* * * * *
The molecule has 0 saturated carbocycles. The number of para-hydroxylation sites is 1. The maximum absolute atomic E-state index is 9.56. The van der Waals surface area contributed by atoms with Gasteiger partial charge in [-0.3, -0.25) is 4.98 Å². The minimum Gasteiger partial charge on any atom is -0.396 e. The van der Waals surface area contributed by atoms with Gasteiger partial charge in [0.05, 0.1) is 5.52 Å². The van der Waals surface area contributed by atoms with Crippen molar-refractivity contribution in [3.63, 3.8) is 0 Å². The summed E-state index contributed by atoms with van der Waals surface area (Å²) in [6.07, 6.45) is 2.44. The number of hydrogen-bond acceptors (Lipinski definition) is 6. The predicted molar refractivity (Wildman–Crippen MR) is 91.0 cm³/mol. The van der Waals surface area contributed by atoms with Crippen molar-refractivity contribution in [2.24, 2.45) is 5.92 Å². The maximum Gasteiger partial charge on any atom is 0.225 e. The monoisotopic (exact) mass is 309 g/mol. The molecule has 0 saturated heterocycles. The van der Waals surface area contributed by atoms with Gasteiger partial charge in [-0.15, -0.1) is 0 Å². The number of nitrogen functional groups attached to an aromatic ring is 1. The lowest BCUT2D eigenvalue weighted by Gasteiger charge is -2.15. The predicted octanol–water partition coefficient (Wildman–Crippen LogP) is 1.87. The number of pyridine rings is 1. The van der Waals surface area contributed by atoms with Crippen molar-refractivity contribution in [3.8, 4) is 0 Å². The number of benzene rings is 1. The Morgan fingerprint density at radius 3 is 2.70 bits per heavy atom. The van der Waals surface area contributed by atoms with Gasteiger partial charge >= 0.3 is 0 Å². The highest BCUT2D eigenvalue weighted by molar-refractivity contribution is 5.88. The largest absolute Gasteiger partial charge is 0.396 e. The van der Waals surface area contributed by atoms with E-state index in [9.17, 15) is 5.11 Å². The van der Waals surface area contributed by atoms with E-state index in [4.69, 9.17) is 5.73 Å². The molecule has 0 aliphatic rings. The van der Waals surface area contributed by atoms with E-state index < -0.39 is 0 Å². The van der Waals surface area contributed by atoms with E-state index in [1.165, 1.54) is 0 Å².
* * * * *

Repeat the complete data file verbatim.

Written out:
The molecule has 0 saturated carbocycles. The number of para-hydroxylation sites is 1. The maximum absolute atomic E-state index is 9.56. The van der Waals surface area contributed by atoms with Gasteiger partial charge in [-0.3, -0.25) is 4.98 Å². The minimum Gasteiger partial charge on any atom is -0.396 e. The van der Waals surface area contributed by atoms with Gasteiger partial charge in [0.05, 0.1) is 5.52 Å². The van der Waals surface area contributed by atoms with Crippen molar-refractivity contribution in [3.63, 3.8) is 0 Å². The summed E-state index contributed by atoms with van der Waals surface area (Å²) in [6.07, 6.45) is 2.44. The number of hydrogen-bond acceptors (Lipinski definition) is 6. The predicted molar refractivity (Wildman–Crippen MR) is 91.0 cm³/mol. The van der Waals surface area contributed by atoms with Crippen molar-refractivity contribution in [2.24, 2.45) is 5.92 Å². The maximum Gasteiger partial charge on any atom is 0.225 e. The monoisotopic (exact) mass is 309 g/mol. The molecule has 0 saturated heterocycles. The van der Waals surface area contributed by atoms with Gasteiger partial charge in [-0.15, -0.1) is 0 Å². The number of nitrogen functional groups attached to an aromatic ring is 1. The lowest BCUT2D eigenvalue weighted by Gasteiger charge is -2.15. The predicted octanol–water partition coefficient (Wildman–Crippen LogP) is 1.87. The number of pyridine rings is 1. The van der Waals surface area contributed by atoms with Crippen molar-refractivity contribution in [3.8, 4) is 0 Å². The number of benzene rings is 1. The Morgan fingerprint density at radius 3 is 2.70 bits per heavy atom. The van der Waals surface area contributed by atoms with Gasteiger partial charge >= 0.3 is 0 Å². The highest BCUT2D eigenvalue weighted by molar-refractivity contribution is 5.88. The largest absolute Gasteiger partial charge is 0.396 e. The van der Waals surface area contributed by atoms with E-state index in [9.17, 15) is 5.11 Å². The van der Waals surface area contributed by atoms with E-state index in [4.69, 9.17) is 5.73 Å². The molecule has 0 aliphatic rings. The van der Waals surface area contributed by atoms with E-state index < -0.39 is 0 Å². The van der Waals surface area contributed by atoms with E-state index in [1.165, 1.54) is 0 Å².